Last month in response to concerns expressed by its neighbours Thailand and Cambodia on the impact of the dam on water levels and fish stock, Laos said that it would delay the 3 point 8 Billion dollar project subject to further studies.
But documents obtained by the Phnom Penh Post however indicate that the project is going ahead regardless.
Presenter: Liam Cochrane
Ame Trandem, Mekong campaigner for International Rivers
TRANDEM: A letter that was leaked to us last week revealed how the Lao government has informed the Thai project developer, CH Karnchang, that the regional decision making process over the Xayaburi dam is now complete. This is extremely worrying because Laos appears now to be moving forward on the dam on a unilateral basis despite the concerns that have been raised by neighbouring governments and regional civil society. As a signatory to the 1995 Mekong Agreement, Laos has committed to cooperate with its neighbours on the sustainable management of the Mekong River, and through this agreement they've also said that at all mainstream projects would undergo this regional decision-making process, that goes under with Thailand, Laos, Cambodia and Vietnam.
COCHRANE: So does that commitment essentially continue until there is an agreement, or is there some sort of time-based sunset clause on it?
TRANDEM: Yeah well the process began last September, but just two months ago the four governments met together in order to decide whether or not this dam should be built. And at this meeting on April 19th the four governments were unable to reach an agreement on whether or not to build the dam, because Thailand, Cambodia and Vietnam all had a lot of concerns regarding the dam's trans-boundary impacts and the need for further study and consultation. And so together the four countries agreed that they would defer the decision to a ministerial level meeting that would happen later in the year, and so this meeting is expected to take place around November this year. So essentially Laos has jumped the gun and has said now that they plan forward on their own.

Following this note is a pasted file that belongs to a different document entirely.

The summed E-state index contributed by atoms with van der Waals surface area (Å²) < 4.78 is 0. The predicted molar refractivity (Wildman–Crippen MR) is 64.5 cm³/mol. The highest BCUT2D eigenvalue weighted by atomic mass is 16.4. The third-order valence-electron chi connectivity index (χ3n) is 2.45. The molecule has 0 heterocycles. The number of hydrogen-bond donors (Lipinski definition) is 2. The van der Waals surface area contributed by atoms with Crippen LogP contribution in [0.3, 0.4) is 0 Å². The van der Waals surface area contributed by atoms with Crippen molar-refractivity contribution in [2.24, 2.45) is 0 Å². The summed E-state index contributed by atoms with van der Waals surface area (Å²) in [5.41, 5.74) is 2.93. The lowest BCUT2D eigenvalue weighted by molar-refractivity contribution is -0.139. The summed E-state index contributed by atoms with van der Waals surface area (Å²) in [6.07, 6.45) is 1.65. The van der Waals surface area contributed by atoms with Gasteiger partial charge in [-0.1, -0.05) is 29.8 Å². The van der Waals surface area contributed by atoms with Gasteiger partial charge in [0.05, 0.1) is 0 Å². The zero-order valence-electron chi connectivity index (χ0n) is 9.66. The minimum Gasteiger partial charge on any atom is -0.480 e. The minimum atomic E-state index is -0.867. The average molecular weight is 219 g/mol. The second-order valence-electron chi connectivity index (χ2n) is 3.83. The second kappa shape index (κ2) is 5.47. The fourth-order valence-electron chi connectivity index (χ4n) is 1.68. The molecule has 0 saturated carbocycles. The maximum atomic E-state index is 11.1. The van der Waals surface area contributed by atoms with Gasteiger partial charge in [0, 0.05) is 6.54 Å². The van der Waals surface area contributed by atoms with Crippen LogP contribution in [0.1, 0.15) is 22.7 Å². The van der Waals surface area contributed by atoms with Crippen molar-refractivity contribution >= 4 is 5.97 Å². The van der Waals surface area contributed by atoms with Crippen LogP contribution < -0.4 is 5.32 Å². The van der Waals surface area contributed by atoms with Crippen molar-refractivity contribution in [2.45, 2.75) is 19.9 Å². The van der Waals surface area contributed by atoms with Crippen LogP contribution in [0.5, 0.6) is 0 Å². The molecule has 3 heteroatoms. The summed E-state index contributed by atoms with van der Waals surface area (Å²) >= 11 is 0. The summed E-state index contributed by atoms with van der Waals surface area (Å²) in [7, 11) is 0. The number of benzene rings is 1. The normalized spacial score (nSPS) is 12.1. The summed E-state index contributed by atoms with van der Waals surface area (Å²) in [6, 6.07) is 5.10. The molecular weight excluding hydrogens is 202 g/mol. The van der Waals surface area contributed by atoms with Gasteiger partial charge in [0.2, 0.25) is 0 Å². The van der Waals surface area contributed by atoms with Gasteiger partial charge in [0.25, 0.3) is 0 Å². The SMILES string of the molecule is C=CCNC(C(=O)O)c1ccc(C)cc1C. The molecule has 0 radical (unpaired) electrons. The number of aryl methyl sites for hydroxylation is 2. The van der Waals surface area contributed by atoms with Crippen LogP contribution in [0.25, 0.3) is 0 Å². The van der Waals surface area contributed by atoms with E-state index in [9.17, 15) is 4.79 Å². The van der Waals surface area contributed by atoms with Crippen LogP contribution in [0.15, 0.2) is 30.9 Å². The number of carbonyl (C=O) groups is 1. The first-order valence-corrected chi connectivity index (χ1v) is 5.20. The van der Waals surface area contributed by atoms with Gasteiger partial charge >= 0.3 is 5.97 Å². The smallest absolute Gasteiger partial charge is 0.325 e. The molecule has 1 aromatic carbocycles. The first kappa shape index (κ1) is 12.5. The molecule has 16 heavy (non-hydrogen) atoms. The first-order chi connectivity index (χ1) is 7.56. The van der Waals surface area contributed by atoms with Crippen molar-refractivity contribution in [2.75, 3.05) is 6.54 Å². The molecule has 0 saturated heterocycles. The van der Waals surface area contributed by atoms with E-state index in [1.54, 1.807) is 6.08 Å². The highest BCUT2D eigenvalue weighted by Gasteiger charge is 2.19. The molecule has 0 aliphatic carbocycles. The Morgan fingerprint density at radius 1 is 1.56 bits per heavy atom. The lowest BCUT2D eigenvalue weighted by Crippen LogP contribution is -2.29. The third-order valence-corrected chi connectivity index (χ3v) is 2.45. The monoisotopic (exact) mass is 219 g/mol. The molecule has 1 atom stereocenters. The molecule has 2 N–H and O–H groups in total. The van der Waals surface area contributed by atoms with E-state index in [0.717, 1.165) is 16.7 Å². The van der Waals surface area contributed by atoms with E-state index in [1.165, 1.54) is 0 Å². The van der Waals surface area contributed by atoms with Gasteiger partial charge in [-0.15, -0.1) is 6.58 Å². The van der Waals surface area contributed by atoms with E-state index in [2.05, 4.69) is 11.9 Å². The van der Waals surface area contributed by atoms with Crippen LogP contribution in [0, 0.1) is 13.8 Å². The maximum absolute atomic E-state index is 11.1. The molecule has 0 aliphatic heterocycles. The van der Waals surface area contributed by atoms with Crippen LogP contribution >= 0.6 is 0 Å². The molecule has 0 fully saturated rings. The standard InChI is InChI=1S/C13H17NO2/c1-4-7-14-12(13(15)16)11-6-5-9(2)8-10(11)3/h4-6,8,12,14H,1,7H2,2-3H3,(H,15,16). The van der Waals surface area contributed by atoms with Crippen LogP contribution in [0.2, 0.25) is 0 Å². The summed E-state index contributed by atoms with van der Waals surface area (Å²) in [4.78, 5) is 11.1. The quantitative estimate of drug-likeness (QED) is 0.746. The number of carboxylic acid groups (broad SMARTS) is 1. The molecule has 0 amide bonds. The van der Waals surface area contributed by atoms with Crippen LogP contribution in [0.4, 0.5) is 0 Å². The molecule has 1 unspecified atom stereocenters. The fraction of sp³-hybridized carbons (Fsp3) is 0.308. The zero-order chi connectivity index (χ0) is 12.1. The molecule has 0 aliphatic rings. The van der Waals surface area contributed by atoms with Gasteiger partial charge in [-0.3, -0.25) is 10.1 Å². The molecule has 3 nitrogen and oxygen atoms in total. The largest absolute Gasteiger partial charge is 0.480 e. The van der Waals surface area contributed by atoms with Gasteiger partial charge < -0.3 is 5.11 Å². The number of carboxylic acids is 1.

COCHRANE: Are you surprised by this or have any inclination about what's caused them to jump the gun?
TRANDEM: Yes we're absolutely surprised. Everything that has come out in the region has shown how compelling, serious the concerns are. There's been a lot of evidence produced by the Mekong River Commission and other scientists, which confirms that the dam should not be built because the impacts will be too great, and there's still a lot of scientific uncertainty. So for Laos to go forward it really risks increasing regional instability and also harming the river that is already providing so much to many people. The Prime Ministers of Cambodia and Vietnam have expressed their concern over the dam's trans-boundary impacts to agriculture and fisheries. And the Prime Minister of Vietnam also met with the Prime Minister of Laos in early May, and at that meeting Laos agreed to temporarily suspend the dam. So to move forward on its own right now was a huge surprise to us.
COCHRANE: And so what can the concerned neighbours do? Thailand, Cambodia, our Cambodian listeners will of course be in no doubt about the importance of the Mekong to their fish supplies if nothing else. What can the neighbours do if anything to stop this going ahead?
TRANDEM: Well I think right now they will need to continue to work through the Mekong River Commission, and urge Laos to stop all dam construction. There's been reports for the last few months that the preparatory work at the dam site has already been underway. And so right now the three other governments must work together and urge Laos to respect their neighbours' decision and to wait until the inner ministerial meetings takes place in order to decide whether or not this dam should be built.
COCHRANE: And is there a need for more research to be done about the environmental impact of the dam?
TRANDEM: Yes there was a strategic environmental assessment that looked at the cumulative impacts of building the Xayaburi dam along with a cascade of other dams that are planned on the Mekong River main stream in Laos and Cambodia. And this report stated that there's a lot of scientific uncertainty that still exists, and it recommended that more than 50 studies be done, and that part of this, this is something that's come out by civil society groups and regional governments over and over its route the prior consultation process that took place, and because of these concerns Laos has agreed that they would carry out a study looking into these trans-boundary impacts of the dam. But to date we haven't seen anything about the study.